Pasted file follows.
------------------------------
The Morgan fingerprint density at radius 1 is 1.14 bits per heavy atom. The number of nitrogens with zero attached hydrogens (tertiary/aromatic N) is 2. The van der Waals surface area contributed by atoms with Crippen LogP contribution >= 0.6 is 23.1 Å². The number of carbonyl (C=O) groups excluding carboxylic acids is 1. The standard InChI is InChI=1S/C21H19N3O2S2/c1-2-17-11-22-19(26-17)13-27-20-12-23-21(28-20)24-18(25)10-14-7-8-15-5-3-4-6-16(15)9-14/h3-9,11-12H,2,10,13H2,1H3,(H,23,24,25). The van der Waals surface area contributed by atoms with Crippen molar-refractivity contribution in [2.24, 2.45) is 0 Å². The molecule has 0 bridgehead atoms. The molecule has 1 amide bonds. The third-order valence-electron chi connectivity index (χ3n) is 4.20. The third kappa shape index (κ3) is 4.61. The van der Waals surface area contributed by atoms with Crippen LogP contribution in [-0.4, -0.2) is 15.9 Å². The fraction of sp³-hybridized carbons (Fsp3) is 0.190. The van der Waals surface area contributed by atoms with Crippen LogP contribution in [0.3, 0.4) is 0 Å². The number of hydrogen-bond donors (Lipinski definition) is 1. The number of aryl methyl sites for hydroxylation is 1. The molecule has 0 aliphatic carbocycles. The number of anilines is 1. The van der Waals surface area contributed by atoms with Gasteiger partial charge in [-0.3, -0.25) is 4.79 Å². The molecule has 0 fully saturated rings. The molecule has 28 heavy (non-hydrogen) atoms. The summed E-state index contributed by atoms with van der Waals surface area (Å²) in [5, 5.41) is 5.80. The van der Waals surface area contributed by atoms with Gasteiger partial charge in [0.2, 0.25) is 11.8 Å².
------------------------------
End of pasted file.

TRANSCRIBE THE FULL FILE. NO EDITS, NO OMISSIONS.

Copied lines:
The Morgan fingerprint density at radius 1 is 1.14 bits per heavy atom. The number of nitrogens with zero attached hydrogens (tertiary/aromatic N) is 2. The van der Waals surface area contributed by atoms with Crippen LogP contribution >= 0.6 is 23.1 Å². The number of carbonyl (C=O) groups excluding carboxylic acids is 1. The standard InChI is InChI=1S/C21H19N3O2S2/c1-2-17-11-22-19(26-17)13-27-20-12-23-21(28-20)24-18(25)10-14-7-8-15-5-3-4-6-16(15)9-14/h3-9,11-12H,2,10,13H2,1H3,(H,23,24,25). The van der Waals surface area contributed by atoms with Crippen molar-refractivity contribution in [2.24, 2.45) is 0 Å². The molecule has 0 bridgehead atoms. The molecule has 1 amide bonds. The third-order valence-electron chi connectivity index (χ3n) is 4.20. The third kappa shape index (κ3) is 4.61. The van der Waals surface area contributed by atoms with Crippen LogP contribution in [-0.4, -0.2) is 15.9 Å². The fraction of sp³-hybridized carbons (Fsp3) is 0.190. The van der Waals surface area contributed by atoms with Crippen LogP contribution in [0.3, 0.4) is 0 Å². The number of hydrogen-bond donors (Lipinski definition) is 1. The number of aryl methyl sites for hydroxylation is 1. The molecule has 0 aliphatic carbocycles. The number of anilines is 1. The van der Waals surface area contributed by atoms with Gasteiger partial charge in [-0.3, -0.25) is 4.79 Å². The molecule has 0 fully saturated rings. The molecule has 28 heavy (non-hydrogen) atoms. The summed E-state index contributed by atoms with van der Waals surface area (Å²) in [5, 5.41) is 5.80. The van der Waals surface area contributed by atoms with Gasteiger partial charge in [0.2, 0.25) is 11.8 Å².